Showing posts from July, 2018

Putting image manipulations in context: robustness testing for safe perception

UPDATE 8/17 -- added presentation slides! I'm very pleased to share a publication from our NREC autonomy validation team that explains how computationally cheap image perturbations and degradations can expose catastrophic perception brittleness issues.  You don't need adversarial attacks to foil machine learning-based perception -- straightforward image degradations such as blur or haze can cause problems too. Our paper "Putting image manipulations in context: robustness testing for safe perception" will be presented at IEEE SSRR August 6-8.  Here's a submission preprint: Abstract —We introduce a method to evaluate the robustness of perception systems to the wide variety of conditions that a deployed system will encounter. Using person detection as a sample safety-critical application, we evaluate the robustness of several state-of-the-art perception systems to a variety

Pennsylvania's Autonomous Vehicle Testing Guidelines

PennDOT has just issued new Automated Vehicle Testing Guidance:         July 2018 PennDOT AV Testing Guidance  (link to acrobat document) (also, there is a press release .) It's only been a short three months since the PA AV Summit in which PennDOT took up a challenge to improve AV testing policy. Today PennDOT released a significantly revised policy as promised. And it looks like they've been listening to safety advocates as well as AV companies. At a high level, there is a lot to like about this policy. It makes it clear that a written safety plan is required, and suggests addressing one way or another the big three items I've proposed for AV testing safety Make sure that the driver is paying attention Make sure that the driver is capable of safing the vehicle in time when something goes wrong Make sure that the Big Red Button (disengagement mechanism) is actually safe There are a number of items in the guidance that look

Road Sign Databases and Safety Critical Data Integrity

It's common for autonomous vehicles to use road map data, sign data, and so on for their operation. But what if that data has a problem? Consider that while some data is being mapped by the vehicle manufacturers, they might be relying upon other data as well.  For example, some companies are encouraging cities to build a database of local road signs  ( ) It's important to understand the integrity of the data. What if there is a stop sign missing from the database and the vehicle decides to believe the database if it's not sure whether a stop sign in the real world is valid?  (Perhaps it's hard to see the real world stop sign due to sun glare and the vehicle just goes with the database.) If the vehicle blows through a stop sign because it's missing from the database, whose fault is that?  And what happens next? Hopefully such databases will be highly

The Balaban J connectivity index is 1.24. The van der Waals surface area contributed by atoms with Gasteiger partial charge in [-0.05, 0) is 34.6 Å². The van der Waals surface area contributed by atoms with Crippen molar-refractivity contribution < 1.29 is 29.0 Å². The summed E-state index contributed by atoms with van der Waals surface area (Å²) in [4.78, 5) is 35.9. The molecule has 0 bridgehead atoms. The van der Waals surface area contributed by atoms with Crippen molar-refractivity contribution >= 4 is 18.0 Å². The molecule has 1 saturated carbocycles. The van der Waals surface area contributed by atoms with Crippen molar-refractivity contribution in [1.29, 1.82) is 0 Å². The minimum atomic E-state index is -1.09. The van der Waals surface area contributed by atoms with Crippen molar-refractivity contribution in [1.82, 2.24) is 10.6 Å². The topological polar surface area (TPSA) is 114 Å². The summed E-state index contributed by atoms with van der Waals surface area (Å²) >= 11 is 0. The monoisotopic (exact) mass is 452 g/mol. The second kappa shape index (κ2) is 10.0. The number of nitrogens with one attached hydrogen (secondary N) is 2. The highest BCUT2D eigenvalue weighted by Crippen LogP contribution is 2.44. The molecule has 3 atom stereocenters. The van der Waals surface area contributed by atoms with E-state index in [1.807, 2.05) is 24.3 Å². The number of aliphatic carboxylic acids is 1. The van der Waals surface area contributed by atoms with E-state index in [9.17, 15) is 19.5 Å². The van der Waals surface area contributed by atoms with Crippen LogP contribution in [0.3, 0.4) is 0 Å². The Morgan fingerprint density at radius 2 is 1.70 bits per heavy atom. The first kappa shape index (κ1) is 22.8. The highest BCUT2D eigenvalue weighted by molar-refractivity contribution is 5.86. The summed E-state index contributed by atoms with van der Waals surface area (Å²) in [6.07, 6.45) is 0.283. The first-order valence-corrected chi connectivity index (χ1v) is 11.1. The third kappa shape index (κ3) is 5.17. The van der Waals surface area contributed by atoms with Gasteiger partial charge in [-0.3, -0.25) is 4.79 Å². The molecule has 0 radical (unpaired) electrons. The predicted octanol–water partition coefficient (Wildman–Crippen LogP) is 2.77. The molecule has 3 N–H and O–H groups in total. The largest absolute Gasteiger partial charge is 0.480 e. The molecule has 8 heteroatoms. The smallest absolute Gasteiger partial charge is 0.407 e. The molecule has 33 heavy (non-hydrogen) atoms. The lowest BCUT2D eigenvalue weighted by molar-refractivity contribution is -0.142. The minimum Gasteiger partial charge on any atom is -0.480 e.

A Safe Way to Apply FMVSS Principles to Self-Driving Cars

As the self-driving car industry works to create safer vehicles, it is facing a significant regulatory challenge.  Complying with existing Federal Motor Vehicle Safety Standards (FMVSS) can be difficult or impossible for advanced designs. For conventional vehicles the FMVSS structure helps ensure a basic level of safety by testing some key safety capabilities. However, it might be impossible to run these tests on advanced self-driving cars that lack a brake pedal, steering wheel, or other components required by test procedures. While there is industry pressure to waive some FMVSS requirements in the name of hastening progress, doing so is likely to result in safety problems. I’ll explain a way out of this dilemma based on the established technique of using safety cases. In brief, auto makers should create an evidence-based explanation as to why they achieve the intended safety goals of current FMVSS regulations even if they can’t perform the tests as written. This does not require

AVS 2018 Panel Session

It was great to have the opportunity to participate in a panel on autonomous vehicle validation and safety at AVS in San Francisco this past week.  Thanks especially to Steve Shladover for organizing such an excellent forum for discussion. The discussion was the super-brief version. If you want to dig deeper, you can find much more complete slide decks attached to other blog posts: Safety Validation and Edge Case Testing The Heavy Tail Ceiling Problem for AV Testing AutoSens Slides on AV Safety Approaches SAE WC Presentation on AV Safety Validation The first question was to spend 5 minutes talking about the types of things we do for validation and safety.  Here are my slides from that very brief opening statement. AVS 2018 Slides from Philip Koopman

Robustness Testing of Autonomy Software (ICSE 2018)

Our Robustness Testing team at CMU/NREC presented a great paper at ICSE on the things we learned on five years with the Automated Stress Testing for Autonomy Systems (ASTAA) project across 11 projects, finding 150 significant bugs. Paper at CMU Slides at CMU Robustness Testing of Autonomy Software from Philip Koopman The team members contributing to the paper were: Casidhe Hutchison, Milda Zizyte, Patrick E. Lanigan, David Guttendorf, Michael Wagner, Claire Le Goues, and Philip Koopman. Special thanks to Cas for doing the heavy lifting on the paper, and to Milda for the conference presentation.